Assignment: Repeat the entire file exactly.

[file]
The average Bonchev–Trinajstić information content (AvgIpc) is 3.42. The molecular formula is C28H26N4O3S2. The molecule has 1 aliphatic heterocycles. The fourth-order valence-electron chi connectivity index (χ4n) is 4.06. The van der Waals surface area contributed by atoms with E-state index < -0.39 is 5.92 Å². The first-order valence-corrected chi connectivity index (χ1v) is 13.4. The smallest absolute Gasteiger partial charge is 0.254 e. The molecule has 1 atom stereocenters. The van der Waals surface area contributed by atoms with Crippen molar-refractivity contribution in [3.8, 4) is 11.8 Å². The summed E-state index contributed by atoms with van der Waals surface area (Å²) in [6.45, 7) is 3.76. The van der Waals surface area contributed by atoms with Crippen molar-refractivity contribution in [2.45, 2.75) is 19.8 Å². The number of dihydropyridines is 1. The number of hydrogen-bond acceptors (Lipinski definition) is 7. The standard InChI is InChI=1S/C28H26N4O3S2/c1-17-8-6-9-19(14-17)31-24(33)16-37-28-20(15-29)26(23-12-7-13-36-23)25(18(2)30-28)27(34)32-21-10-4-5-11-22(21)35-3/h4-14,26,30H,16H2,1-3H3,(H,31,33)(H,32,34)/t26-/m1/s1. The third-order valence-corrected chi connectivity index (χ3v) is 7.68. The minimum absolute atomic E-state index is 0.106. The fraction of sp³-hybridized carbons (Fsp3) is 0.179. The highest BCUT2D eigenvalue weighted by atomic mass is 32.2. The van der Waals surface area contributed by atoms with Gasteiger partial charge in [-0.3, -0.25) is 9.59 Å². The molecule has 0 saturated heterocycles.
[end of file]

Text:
The average Bonchev–Trinajstić information content (AvgIpc) is 3.42. The molecular formula is C28H26N4O3S2. The molecule has 1 aliphatic heterocycles. The fourth-order valence-electron chi connectivity index (χ4n) is 4.06. The van der Waals surface area contributed by atoms with E-state index < -0.39 is 5.92 Å². The first-order valence-corrected chi connectivity index (χ1v) is 13.4. The smallest absolute Gasteiger partial charge is 0.254 e. The molecule has 1 atom stereocenters. The van der Waals surface area contributed by atoms with Crippen molar-refractivity contribution in [3.8, 4) is 11.8 Å². The summed E-state index contributed by atoms with van der Waals surface area (Å²) in [6.45, 7) is 3.76. The van der Waals surface area contributed by atoms with Crippen molar-refractivity contribution in [2.45, 2.75) is 19.8 Å². The number of dihydropyridines is 1. The number of hydrogen-bond acceptors (Lipinski definition) is 7. The standard InChI is InChI=1S/C28H26N4O3S2/c1-17-8-6-9-19(14-17)31-24(33)16-37-28-20(15-29)26(23-12-7-13-36-23)25(18(2)30-28)27(34)32-21-10-4-5-11-22(21)35-3/h4-14,26,30H,16H2,1-3H3,(H,31,33)(H,32,34)/t26-/m1/s1. The third-order valence-corrected chi connectivity index (χ3v) is 7.68. The minimum absolute atomic E-state index is 0.106. The fraction of sp³-hybridized carbons (Fsp3) is 0.179. The highest BCUT2D eigenvalue weighted by atomic mass is 32.2. The van der Waals surface area contributed by atoms with Gasteiger partial charge in [-0.3, -0.25) is 9.59 Å². The molecule has 0 saturated heterocycles.